Defense Secretary James Mattis urged the U.S. Army to “be ready” Monday in the event diplomacy fails with North Korea.
Following his keynote address at the annual Association of the United States Army convention in Washington, Mattis stressed the importance of having “military options” prepared for President Trump should the situation deteriorate.
“Right now it is a diplomatically led, economic sanctions-buttressed effort to try to turn North Korea off this path,” Mattis said. “Now, what does the future hold? Neither you nor I can say, so there’s one thing the U.S. Army can do, and that is we have got to be ready to ensure that we have military options that our president can employ if needed.”
Mattis went on to highlight the administration’s success in rallying the international community to condemn Pyongyang’s continued missile and nuclear weapons tests.
“How many times have you seen the UN Security Council vote unanimously, now twice in a row, to impose sanctions on North Korea?” Mattis said. “The international community has spoken, but that means the U.S. Army must stand ready.”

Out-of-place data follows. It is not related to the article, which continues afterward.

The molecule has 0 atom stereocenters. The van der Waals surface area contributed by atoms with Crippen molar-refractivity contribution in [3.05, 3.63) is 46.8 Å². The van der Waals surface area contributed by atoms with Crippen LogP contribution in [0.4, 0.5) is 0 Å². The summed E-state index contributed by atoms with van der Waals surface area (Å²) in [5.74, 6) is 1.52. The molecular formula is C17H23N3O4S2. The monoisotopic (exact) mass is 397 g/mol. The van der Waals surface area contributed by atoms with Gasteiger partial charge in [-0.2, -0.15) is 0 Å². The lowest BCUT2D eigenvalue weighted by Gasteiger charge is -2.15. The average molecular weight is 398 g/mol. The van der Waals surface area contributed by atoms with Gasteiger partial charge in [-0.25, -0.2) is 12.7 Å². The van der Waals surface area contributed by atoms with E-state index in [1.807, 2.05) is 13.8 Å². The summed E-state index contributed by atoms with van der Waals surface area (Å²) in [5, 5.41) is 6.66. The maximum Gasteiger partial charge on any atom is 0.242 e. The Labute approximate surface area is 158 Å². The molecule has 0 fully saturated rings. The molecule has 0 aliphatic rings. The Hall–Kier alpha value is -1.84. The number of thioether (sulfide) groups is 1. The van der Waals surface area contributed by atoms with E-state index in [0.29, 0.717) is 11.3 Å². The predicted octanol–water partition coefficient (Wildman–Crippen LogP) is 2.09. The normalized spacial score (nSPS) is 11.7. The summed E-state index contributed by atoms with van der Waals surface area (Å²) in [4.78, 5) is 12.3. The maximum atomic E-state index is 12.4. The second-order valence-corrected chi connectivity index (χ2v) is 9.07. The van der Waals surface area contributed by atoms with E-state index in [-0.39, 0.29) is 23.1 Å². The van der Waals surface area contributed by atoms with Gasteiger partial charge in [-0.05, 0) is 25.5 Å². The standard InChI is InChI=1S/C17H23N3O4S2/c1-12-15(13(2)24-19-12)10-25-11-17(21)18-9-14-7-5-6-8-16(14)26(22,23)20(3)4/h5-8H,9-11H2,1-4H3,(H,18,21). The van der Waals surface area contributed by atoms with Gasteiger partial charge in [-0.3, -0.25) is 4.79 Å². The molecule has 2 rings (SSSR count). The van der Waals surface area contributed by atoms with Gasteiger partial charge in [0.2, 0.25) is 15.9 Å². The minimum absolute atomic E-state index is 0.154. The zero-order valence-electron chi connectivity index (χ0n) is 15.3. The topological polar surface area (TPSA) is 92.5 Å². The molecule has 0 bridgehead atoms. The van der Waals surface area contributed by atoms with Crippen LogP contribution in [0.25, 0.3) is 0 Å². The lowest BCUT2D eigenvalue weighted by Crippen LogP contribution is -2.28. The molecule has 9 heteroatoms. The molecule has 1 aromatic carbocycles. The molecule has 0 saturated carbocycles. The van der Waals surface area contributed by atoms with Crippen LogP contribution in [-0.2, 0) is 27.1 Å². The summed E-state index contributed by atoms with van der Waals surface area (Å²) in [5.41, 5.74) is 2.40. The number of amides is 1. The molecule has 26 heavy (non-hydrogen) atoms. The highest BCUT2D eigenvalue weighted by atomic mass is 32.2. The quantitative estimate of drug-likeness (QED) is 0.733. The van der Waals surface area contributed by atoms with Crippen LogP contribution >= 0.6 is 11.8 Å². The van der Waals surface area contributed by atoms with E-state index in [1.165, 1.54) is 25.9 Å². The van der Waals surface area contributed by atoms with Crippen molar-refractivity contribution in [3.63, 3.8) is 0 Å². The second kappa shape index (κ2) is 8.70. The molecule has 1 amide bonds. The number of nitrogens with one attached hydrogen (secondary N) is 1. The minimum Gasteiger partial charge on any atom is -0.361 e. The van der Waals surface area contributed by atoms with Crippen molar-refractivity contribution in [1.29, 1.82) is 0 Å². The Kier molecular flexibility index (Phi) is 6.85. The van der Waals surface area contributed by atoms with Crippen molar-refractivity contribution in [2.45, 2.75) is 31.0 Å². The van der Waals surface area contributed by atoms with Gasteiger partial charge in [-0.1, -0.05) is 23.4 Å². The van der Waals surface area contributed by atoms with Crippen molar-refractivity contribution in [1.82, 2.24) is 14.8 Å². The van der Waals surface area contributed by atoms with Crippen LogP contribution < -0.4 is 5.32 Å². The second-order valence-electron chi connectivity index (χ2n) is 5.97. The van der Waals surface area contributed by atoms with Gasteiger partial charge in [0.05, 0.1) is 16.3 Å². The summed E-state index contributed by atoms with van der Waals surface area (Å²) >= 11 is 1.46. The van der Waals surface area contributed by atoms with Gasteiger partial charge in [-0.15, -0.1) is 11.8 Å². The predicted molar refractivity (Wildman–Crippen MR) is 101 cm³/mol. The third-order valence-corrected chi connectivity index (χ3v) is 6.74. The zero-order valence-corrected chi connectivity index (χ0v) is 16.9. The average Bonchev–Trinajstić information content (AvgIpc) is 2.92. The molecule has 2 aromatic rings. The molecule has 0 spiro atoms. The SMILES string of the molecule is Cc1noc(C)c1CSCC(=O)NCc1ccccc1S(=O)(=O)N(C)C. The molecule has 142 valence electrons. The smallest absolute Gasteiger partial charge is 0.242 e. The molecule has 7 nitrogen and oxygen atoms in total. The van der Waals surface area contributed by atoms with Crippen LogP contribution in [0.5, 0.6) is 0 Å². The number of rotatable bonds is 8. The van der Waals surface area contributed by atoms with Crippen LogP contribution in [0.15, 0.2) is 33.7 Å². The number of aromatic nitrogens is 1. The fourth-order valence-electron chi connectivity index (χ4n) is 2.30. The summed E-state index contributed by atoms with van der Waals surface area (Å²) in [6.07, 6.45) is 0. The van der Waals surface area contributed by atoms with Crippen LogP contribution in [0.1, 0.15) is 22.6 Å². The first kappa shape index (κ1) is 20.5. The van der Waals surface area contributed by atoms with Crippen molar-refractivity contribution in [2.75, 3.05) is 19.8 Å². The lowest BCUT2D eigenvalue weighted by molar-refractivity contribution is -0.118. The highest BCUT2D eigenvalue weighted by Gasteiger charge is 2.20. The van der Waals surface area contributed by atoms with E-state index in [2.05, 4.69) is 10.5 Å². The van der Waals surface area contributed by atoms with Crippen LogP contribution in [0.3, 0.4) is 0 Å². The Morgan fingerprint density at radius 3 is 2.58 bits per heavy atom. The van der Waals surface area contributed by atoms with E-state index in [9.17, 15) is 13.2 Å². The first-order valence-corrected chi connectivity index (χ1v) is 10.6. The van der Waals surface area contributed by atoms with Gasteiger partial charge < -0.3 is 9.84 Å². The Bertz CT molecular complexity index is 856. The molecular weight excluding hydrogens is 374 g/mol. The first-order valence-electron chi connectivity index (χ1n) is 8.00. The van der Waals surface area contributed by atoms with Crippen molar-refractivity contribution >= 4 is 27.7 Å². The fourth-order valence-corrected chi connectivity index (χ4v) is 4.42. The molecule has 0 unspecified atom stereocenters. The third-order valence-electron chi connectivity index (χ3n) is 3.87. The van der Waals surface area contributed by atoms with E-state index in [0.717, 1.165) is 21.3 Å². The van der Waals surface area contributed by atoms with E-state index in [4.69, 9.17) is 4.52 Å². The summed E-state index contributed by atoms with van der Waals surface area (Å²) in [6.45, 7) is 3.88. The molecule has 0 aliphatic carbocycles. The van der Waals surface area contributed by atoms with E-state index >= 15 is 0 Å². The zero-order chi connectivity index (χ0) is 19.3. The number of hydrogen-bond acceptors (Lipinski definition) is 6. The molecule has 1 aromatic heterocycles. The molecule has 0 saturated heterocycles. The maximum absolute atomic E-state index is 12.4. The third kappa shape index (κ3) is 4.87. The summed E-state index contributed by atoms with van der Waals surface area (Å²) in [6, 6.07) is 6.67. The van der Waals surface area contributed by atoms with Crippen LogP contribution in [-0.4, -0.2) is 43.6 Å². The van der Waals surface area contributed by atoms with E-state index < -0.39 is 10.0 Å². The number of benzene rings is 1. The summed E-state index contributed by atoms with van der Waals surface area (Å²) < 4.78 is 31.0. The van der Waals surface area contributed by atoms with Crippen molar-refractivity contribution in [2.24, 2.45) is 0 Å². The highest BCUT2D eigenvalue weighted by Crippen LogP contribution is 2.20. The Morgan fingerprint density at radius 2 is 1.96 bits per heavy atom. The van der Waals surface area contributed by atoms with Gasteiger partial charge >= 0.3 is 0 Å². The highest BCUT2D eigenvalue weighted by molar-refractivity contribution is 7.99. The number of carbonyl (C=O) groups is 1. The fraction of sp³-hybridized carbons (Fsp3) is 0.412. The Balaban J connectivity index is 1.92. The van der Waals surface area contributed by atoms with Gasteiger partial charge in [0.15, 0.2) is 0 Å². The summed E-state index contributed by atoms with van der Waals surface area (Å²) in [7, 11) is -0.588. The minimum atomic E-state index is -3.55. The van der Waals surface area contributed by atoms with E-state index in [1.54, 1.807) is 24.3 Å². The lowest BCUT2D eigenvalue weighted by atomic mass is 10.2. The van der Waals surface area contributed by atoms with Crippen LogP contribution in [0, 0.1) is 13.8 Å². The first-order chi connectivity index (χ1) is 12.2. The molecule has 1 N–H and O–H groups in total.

The former Marine Corps general also emphasized his desire to avoid military confrontation with Pyongyang by pointing to “This Kind of War,” a popular book among military historians detailing the United States’ failures in the Korean war.
“You know there’s a reason I recommended T.R. Fehrenbach’s book, that we all pull it out and read it one more time,” Mattis said.
Last week during a meeting at the White House, Trump called upon Mattis and numerous generals to develop at “much faster pace” military options for North Korea.
While speaking with reporters shortly after, Trump ominously stated that “maybe it’s the calm before the storm,” raising questions over whether the president was preparing a military strike against Pyongyang.
Trump on Saturday appeared to voice support for the use of kinetic action in a statement on Twitter.
“Presidents and their administrations have been talking to North Korea for 25 years, agreements made and massive amounts of money paid,” Trump tweeted. “[H]asn’t worked, agreements violated before the ink was dry, makings [sic] fools of U.S. negotiators. Sorry, but only one thing will work!”
Prior to Mattis’ speech, Trump made similar statements in an early Monday morning tweet.
“Our country has been unsuccessfully dealing with North Korea for 25 years, giving billions of dollars & getting nothing” Trump said. “Policy didn’t work!”
Amid escalating tensions between Washington and Pyongyang, North Korea analysts are warning that upcoming anniversaries could lead to another nuclear weapons or missile test.
“October 9 marks the anniversary of North Korea’s first nuclear test in 2006,” VOA News reports. “And October 10 is when the increasingly isolated state celebrates the 1945 establishment of its ruling Workers’ Party of Korea.”
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